.(director/writer: Michael Cuesta; screenwriters: Stephen M. Ryder/Gerald Cuesta; cinematographer: Romeo Tirone; editors: Eric Carlson/; music: Pierre Földes; cast: Brian Cox (Big John Harrigan), Paul Franklin Dano (Howie Blitzer), Billy Kay (Gary Terrio), Bruce Altman (Marty Blitzer), James Costa (Kevin Cole), Tony Michael Donnelly (Brian), Adam LeFevre (Marty’s lawyer), Walter Masterson (Scott), Marcia DeBonis (Guidance counselor); Runtime: 97; New Yorker Films; 2001)

“There were no breakthroughs.”

Reviewed by Dennis Schwartz

Michael Cuesta’s L.I.E. — Long Island Expressway — feels like other indie troubled suburban teen films I have recently seen. In its bleak moments it reminds me most of Trans and the inner angst both troubled youths shared. But there is not only a coming-of-age story, a looking for poppa to act like one, but the pretty virgin blond hero is confronted by a smooth middle-aged predator, Big John Harrigan (Brian Cox-played Hannibal Lecter in “Manhunter”), offering him homosexual love and a chance to be added to the collection of boys he successfully lured.

The 15-year-old protagonist trying to discover who he is, is Howie Blitzer (Dano). In a voiceover to open the film, Howie mentions how he misses his mother who recently died in a car crash on the L.I. E.. Howie’s shady building construction owner father is distant, more interested in being with his new lady friend, but plies him with material things. This leaves Howie, a bright boy who is interested in poetry, with no one around to give him guidance. In school the well-intentioned guidance counselor makes a futile effort to reach him, but she’s too gooey. Again, as in most of the teen films I have seen, the institutions fail the ones they should be helping.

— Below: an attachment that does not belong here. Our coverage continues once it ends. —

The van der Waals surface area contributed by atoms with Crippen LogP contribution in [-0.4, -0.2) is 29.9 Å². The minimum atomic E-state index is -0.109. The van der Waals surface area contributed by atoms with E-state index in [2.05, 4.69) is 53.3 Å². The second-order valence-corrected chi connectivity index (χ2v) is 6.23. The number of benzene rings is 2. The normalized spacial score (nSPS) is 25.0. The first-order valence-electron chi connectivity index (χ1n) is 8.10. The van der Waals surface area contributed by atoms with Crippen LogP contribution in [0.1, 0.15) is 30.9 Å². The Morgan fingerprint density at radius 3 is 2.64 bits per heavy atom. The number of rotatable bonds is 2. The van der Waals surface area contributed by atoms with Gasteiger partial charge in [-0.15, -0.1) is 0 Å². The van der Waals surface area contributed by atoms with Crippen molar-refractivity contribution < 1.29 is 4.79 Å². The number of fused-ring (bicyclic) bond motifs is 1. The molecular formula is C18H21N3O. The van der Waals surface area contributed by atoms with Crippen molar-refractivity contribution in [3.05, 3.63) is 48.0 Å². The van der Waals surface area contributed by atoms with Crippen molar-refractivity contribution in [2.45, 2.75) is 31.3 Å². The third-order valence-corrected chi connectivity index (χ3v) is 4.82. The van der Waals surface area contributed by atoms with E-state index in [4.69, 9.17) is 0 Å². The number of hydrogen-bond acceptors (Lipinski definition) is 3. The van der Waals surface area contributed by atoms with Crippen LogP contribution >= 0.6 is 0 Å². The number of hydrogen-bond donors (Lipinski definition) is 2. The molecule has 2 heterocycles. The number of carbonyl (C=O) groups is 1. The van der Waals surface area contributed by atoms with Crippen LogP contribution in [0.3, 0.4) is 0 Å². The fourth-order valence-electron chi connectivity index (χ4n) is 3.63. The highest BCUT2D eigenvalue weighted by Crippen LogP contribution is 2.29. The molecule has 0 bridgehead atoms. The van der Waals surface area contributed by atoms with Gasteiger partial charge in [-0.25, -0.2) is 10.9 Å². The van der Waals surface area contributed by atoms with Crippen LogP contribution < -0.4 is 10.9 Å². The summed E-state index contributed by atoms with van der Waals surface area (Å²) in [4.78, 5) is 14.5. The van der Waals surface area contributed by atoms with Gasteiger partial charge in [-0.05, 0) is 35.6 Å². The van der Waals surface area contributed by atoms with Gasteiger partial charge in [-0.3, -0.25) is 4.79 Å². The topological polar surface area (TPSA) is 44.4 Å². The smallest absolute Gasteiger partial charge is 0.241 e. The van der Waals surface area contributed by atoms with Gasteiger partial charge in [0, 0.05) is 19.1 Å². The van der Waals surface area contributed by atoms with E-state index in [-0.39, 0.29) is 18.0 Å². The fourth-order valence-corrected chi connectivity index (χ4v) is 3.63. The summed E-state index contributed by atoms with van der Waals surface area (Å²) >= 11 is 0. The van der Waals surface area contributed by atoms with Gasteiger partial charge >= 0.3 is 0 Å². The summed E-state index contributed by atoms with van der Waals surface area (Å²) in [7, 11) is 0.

Howie muses while dangling on one foot from the overhead guard rail on the Long Island Expressway, that not only his mother died there but famous people such as singer-songwriter Harry Chapin and movie director Alan J. Pakula. He tells us the expressway “has taken a lot of people and I hope it doesn’t get me. There are lanes going east, lanes going west, and lanes going straight to hell.” When he’s not reciting poetry and skipping school, he’s hanging out with three other troublesome youths who offer him their friendship if he goes along with their house robbery schemes. His best friend Gary (Billy Kay) is heavily tattooed and body pierced, and is streetwise and more crafty than Howie. He’s a kid from the wrong side of the tracks, who hustles men to earn some bread. One of the men he’s involved with is Big John, who is an ex-marine and a former government official overseas. He’s respected in the community by both the police and the school system as a patriot and is secretly living with a young boy Scotty in his mansion-like house. Gary talks Howie into robbing his house while he’s having a party upstairs and singing Irish songs, but things go wrong when Howie trips and Big John hearing the noise rushes downstairs to grab a piece of Howie’s jeans before he escapes. Big John has a good time sniffing that part of the jeans since it came from the rear end.

Gary’s plan is to escape his futile life on Long Island and runaway to Los Angeles. To do this he needs dough, and the two valuable guns from Big John’s collection he just stole should do fine. But Big John sniffs out that it was Gary behind this robbery and when he confronts him, Gary drops a dime on Howie.

Howie sneaks into Gary’s rundown cottage to steal back the guns to return to Big John. Meanwhile Big John begins to seduce Howie and sadly becomes the only one who can connect with the disheartened kid. When Howie recites Walt Whitman to him in his shiny orange Cutlass and Big John recognizes the poem, the man-boy bond begins in earnest. This comes at a time when Howie’s dad is arrested by the FBI for a housing scandal and is sent immediately to federal prison. The kid thinks his dad abandoned him, even though his arrest is all over the TV and newspapers.

The film had no clue at where it wanted to go with this risky material and settled for the easy moralistic way out, with a burst of violence on one of those expressway exits where young male prostitutes solicit male riders.

The story itself seemed preposterous, as there were holes in it throughout larger than the potholes on the L. I. E.. The metaphor of the L.I.E. seemed more heavy-handed than enlightening. But Paul Franklin Dano seemed like a real kid in search of his identity and Brian Cox made for a convincing pedophile. Other than being an entertaining film and one that had an underlying rawness, there were no breakthroughs.